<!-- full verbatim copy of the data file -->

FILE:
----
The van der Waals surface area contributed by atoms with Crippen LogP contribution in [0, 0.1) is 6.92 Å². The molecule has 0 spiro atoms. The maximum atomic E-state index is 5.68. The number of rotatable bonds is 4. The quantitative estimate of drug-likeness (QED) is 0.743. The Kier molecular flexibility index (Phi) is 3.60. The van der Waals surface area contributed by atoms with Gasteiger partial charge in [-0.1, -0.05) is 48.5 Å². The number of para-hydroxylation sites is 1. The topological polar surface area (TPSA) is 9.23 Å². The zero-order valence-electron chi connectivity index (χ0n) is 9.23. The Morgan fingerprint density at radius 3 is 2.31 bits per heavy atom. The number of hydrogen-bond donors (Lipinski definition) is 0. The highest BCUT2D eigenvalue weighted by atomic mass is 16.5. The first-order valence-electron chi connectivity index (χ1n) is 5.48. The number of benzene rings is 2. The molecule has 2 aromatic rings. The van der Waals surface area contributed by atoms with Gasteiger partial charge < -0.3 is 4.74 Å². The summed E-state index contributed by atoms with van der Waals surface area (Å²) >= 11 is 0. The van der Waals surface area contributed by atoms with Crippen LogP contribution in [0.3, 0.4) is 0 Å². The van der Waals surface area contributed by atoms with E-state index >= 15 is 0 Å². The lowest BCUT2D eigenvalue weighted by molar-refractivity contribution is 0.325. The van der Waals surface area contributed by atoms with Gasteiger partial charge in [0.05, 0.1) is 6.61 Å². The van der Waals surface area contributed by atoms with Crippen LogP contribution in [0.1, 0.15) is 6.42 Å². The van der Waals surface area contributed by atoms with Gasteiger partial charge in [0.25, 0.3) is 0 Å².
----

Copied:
The van der Waals surface area contributed by atoms with Crippen LogP contribution in [0, 0.1) is 6.92 Å². The molecule has 0 spiro atoms. The maximum atomic E-state index is 5.68. The number of rotatable bonds is 4. The quantitative estimate of drug-likeness (QED) is 0.743. The Kier molecular flexibility index (Phi) is 3.60. The van der Waals surface area contributed by atoms with Gasteiger partial charge in [-0.1, -0.05) is 48.5 Å². The number of para-hydroxylation sites is 1. The topological polar surface area (TPSA) is 9.23 Å². The zero-order valence-electron chi connectivity index (χ0n) is 9.23. The Morgan fingerprint density at radius 3 is 2.31 bits per heavy atom. The number of hydrogen-bond donors (Lipinski definition) is 0. The highest BCUT2D eigenvalue weighted by atomic mass is 16.5. The first-order valence-electron chi connectivity index (χ1n) is 5.48. The number of benzene rings is 2. The molecule has 2 aromatic rings. The van der Waals surface area contributed by atoms with Gasteiger partial charge < -0.3 is 4.74 Å². The summed E-state index contributed by atoms with van der Waals surface area (Å²) >= 11 is 0. The van der Waals surface area contributed by atoms with Crippen LogP contribution in [0.3, 0.4) is 0 Å². The van der Waals surface area contributed by atoms with E-state index >= 15 is 0 Å². The lowest BCUT2D eigenvalue weighted by molar-refractivity contribution is 0.325. The van der Waals surface area contributed by atoms with Gasteiger partial charge in [0.05, 0.1) is 6.61 Å². The van der Waals surface area contributed by atoms with Crippen LogP contribution in [0.1, 0.15) is 6.42 Å². The van der Waals surface area contributed by atoms with Gasteiger partial charge in [0.25, 0.3) is 0 Å².